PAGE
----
Exploding gas bus sparks safety dispute as union ordered back to work
GOVERNMENT bus drivers will continue to operate vehicles their union says are possible ''ticking time bombs'' after the Industrial Relations Commission last night directed them back to work following snap industrial action yesterday.
While the Rail, Tram and Bus Union accepted the direction and services will return to normal this morning, the union says it still has concerns about at least 254 gas buses. ''We will abide by the independent umpire but our concerns have not been addressed,'' the division secretary of the RTBU, Chris Preston, told the Herald last night.
''I would have thought that State Transit would themselves keep these buses off the road … obviously State Transit has no real concerns about public safety,'' Mr Preston said.
An image of the bus on fire.
A dispute between the authority and the union erupted yesterday afternoon when the union told members to refuse to drive 700 gas-powered buses, about a third of the government bus fleet.
The union claimed the authority had not informed it about the progress of investigations into why a Mercedes-Benz 0500 CNG bus caught fire in the south-east Sydney suburb of Hillsdale on July 29.
When the union received a video of the flaming bus from a member of the public yesterday, it said, it became so concerned it ordered the withdrawal from service of all gas-powered buses, not just the Mercedes model.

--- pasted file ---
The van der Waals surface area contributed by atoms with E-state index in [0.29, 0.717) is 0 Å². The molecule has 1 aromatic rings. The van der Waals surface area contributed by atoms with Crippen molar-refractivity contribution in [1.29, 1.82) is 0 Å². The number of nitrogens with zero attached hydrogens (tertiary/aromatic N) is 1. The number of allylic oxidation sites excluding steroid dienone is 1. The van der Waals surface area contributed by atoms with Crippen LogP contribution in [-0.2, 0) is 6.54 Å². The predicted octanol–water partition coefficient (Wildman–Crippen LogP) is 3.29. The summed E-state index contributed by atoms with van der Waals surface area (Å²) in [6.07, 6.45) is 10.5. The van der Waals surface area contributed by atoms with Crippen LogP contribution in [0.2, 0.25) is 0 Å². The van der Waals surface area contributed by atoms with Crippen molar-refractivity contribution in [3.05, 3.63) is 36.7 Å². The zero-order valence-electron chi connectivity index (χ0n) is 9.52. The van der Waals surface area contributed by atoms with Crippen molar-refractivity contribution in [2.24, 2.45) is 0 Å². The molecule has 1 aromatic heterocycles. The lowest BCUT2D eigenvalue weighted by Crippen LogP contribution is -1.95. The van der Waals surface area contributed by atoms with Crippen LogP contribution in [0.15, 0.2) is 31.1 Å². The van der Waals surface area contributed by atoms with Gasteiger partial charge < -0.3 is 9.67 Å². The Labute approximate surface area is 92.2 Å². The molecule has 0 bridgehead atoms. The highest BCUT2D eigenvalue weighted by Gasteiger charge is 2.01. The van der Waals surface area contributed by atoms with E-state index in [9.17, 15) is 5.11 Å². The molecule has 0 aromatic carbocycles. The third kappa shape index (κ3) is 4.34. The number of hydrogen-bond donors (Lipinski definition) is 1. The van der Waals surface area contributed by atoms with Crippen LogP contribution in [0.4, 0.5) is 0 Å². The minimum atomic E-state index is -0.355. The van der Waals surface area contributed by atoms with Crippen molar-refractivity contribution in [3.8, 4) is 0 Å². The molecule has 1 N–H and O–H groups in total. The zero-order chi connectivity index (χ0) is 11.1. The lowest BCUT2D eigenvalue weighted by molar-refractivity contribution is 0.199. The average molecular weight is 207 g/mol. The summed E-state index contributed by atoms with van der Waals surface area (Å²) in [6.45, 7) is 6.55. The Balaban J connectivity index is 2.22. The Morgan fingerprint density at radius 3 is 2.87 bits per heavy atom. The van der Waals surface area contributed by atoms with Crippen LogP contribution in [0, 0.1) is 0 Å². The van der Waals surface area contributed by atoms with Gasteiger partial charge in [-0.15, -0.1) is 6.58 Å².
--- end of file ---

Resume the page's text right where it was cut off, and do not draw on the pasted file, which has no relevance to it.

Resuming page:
The government immediately responded by saying it thought the buses were safe, and blamed the industrial action on a breakdown in wage negotiations.
The Transport Minister, Gladys Berejiklian, said she was ''disgusted'' by the union's actions and that State Transit had been conducting weekly checks on Mercedes buses.
The Premier, Barry O'Farrell, said: ''We are confident those buses have been inspected and that there isn't a problem.''
Correspondence between State Transit and the union dated August 12, obtained by the Herald, shows the Mercedes buses had been closely monitored prior to February following ''thermal incidents involving this particular model of vehicle''.
After the fire, which left the chassis a charred skeleton, a Mercedes fire investigator flew in from Germany. But the union says it has had no information about the progress of the investigation.
An Office of Transport Safety Investigations inquiry into the incident remains open.
Peak hour commuters who spoke to the Herald near Central Station last night were mostly unaware of any changes to their buses and said running times and crowds were about normal.
There were some delays on Elizabeth Street. Milton Gan, waiting for a bus to Bondi after 6pm, said there were many more people waiting than usual, but he did not know why.
''I was really surprised when I saw everyone standing here.''
The STA and the union will return to the IRC today.